Think about Buzzcocks for a moment. What did they look like? The image that popped into your head was probably from about 1978. Four stick-thin figures, brimming with angst and cheap speed and cocky with it. Hammering their instruments into submission in a rain of spittle and the occasional beer bottle. Now try and picture them 11 years later. Tricky, isn’t it? Buzzcocks split in 1981, only to reform in 1989, and they’ve been touring and recording ever since. Not even the death of frontman and principal songwriter Pete Shelley in 2018 seems to have stopped them. Those old school punk rockers are nothing if not resilient. If you want some examples of what Buzzcocks 2.0 sound like, then Cherry Red‘s six-CD set of live recordings and radio sessions, Late for the Train, is a good a place as any to start.
The main thing which rings the changes between pre-and-post-split Buzzcocks is Steve Diggle. In the “hit” version of the band, Shelley did all the heavy lifting in writing and lead vocals, while Steve Diggle played slashing power chords and sang the songs he wrote. From 1989 onwards, he muscled his way to the front of the stage, and by the band’s last (to date) album, 2014’s The Way, he was writing 50% of the material. That is reflected in the tracklisting of Late for the Train, sometimes for the better, sometimes for the worse. Throughout this chronologically compiled, six-CD set, you get to hear live versions of some of the songs which defined punk, some superb tracks by a mature version of the same band, and a chunk of fair-to-middling material.
Starting with a 1989 recording from Birmingham, with all the “classic line-up” present and correct, you get a 19-song trip down memory lane. It’s a pretty lo-fi recording, with some charmingly sloppy playing, but you get a taste of what it must have been like to see the band in their first flush of youth. The setlist is pretty much Singles Going Steady with a handful of (not very) deep cuts thrown in. It’s snotty and brash and sort of wonderful.
Disc two sees the band four years older and 30 miles further south in Worcester. By now, the band was Shelley and Diggle and a new rhythm section. The Fi is still pretty Lo, but the band’s backbone is a bit straighter, with punk rock attitude being replaced with, dare I say it… professionalism. The setlist is heavy on tunes from that year’s album, Trade Test Transmissions, their first post-reformation record. Unfortunately, not all of those songs bear close scrutiny when they’re up against stuff like “I Don’t Mind” and “I Don’t Know What to do With My Life”, giving the performance an almost schizophrenic feel. That said, the live version of “Palm of Your Hand” from the then-current album is a bit of a lost classic.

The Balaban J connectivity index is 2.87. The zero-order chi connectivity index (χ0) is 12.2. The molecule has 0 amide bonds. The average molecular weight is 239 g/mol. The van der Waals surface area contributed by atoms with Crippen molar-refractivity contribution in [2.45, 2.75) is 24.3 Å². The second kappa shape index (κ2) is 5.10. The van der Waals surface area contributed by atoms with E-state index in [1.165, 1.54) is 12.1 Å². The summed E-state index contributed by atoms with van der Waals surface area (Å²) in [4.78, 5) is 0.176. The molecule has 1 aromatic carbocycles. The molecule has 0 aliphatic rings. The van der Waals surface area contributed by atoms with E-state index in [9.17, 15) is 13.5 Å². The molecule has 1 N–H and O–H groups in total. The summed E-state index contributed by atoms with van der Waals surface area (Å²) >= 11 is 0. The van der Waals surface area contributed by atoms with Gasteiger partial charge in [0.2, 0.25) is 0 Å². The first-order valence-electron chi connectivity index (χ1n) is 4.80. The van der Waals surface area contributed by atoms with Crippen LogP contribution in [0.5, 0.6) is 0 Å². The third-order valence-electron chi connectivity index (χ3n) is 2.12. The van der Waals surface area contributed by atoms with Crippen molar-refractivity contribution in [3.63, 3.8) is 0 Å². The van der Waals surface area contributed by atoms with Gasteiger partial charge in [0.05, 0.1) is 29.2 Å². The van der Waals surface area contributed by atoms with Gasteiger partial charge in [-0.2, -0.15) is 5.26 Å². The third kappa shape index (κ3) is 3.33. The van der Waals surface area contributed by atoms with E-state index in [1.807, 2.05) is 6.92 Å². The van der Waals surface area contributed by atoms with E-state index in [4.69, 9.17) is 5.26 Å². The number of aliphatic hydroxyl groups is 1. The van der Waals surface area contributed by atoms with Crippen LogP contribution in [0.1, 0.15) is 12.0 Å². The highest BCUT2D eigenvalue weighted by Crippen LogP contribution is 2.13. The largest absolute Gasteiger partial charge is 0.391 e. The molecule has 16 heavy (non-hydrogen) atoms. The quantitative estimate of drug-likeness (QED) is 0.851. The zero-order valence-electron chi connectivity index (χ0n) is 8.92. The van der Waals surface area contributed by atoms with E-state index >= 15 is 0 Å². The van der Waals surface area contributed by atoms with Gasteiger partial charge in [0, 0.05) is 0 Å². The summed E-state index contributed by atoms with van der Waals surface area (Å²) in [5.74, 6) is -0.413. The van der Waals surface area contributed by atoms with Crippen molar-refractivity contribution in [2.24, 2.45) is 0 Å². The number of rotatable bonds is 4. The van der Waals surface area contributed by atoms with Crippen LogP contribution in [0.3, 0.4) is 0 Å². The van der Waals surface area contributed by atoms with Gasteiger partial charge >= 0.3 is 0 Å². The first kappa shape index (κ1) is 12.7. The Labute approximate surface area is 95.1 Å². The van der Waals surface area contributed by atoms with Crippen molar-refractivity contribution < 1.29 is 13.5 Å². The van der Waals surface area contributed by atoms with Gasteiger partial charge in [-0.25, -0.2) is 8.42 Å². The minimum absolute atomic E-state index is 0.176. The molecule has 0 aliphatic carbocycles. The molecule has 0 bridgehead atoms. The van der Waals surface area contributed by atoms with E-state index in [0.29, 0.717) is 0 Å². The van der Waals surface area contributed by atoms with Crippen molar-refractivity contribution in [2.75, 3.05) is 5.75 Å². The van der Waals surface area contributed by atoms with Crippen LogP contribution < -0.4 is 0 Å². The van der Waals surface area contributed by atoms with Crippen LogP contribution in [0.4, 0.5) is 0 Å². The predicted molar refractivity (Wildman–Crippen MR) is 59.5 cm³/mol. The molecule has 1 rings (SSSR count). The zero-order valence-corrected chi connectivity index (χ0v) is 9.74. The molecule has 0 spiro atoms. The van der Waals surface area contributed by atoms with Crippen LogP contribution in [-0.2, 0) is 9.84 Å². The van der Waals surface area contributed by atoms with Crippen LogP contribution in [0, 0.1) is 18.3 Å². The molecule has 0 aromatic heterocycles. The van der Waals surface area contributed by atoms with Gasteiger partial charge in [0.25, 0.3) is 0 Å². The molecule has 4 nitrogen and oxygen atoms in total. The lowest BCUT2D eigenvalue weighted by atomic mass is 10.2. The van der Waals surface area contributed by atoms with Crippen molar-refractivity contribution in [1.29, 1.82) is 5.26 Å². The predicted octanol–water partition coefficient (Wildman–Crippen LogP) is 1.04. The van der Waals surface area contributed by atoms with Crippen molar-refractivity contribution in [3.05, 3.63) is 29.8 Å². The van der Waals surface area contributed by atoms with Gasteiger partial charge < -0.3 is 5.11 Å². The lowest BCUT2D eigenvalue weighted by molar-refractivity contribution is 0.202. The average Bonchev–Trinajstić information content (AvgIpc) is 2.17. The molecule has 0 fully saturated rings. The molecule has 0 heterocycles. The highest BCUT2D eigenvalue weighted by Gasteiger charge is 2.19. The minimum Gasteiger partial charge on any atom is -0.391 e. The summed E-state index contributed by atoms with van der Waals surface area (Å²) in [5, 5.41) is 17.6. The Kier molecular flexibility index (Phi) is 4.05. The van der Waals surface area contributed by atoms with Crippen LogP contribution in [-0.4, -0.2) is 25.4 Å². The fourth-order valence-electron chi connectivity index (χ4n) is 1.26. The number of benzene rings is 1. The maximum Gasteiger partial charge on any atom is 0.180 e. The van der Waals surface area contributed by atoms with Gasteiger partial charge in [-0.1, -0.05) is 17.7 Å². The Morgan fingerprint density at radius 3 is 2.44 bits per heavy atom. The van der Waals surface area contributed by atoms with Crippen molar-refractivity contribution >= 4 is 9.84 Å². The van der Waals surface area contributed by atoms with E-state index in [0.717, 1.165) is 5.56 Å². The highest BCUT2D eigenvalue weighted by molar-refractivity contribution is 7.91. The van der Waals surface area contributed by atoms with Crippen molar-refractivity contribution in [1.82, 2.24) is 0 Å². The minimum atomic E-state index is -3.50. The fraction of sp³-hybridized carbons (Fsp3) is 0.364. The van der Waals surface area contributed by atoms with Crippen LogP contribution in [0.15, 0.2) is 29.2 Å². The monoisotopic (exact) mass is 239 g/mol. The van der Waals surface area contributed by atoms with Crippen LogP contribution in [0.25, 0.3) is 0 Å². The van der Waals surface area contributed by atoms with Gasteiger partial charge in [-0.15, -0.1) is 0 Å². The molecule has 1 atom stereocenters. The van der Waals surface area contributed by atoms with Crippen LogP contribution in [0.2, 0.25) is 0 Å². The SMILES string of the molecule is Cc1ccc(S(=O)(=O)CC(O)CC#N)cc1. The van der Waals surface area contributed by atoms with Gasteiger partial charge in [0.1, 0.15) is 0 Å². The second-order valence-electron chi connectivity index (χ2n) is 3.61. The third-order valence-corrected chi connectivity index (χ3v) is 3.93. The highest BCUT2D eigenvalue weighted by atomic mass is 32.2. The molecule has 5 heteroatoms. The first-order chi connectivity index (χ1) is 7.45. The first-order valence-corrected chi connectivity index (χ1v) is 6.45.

By the time we get to disc three, the quality of both the recording and the new material has improved. Recorded in Paris in 1995, the band strike the right balance of old and new material, with a more fan-friendly (i.e., more old material) setlist. This would have made a fabulous stand-alone live album.
By 2006, the band had got it right, as the recording of their performance from the Forum in London shows. The version of “Boredom” here is savage. The cream of the new material sounds strong alongside the classic hits and some surprising album cuts. It’s this and the Paris recording that really makes this set worth the money.
The last CD scoops up a selection of recordings made for the BBC – live performances and sessions. No surprises here, but if you’re a fan, it’ll be nice to have reasonable recordings of all the stuff you’ve probably only got on cassettes you can’t play anymore. The collection finishes with another recording of “Boredom”, this time from 2016 – two years before Shelley’s unexpected passing. Punk rock isn’t often poignant, but it’s hard to hear this recording without thinking of the 1976 version of Buzzcocks battling with producer Martin Hannett in some back street studio, using borrowed money to buy three hours’ worth of studio time.
Late for the Train is not an essential release, but it fits nicely with last year’s Sell You Everything boxed set, which gathered up the post-reformation albums. This live collection is a lovely thing to look at, but a bit more information about the musicians who weren’t Diggle and Shelley in the booklet would have been helpful. It’s a comprehensive live document of probably the only band that came from first-generation UK punk to wear their hearts on the sleeves and proudly proclaim their angst. Lots of groups picked up that baton, but most of them fumbled it. Somewhere, Pete Shelley is still holding on to it. Tightly.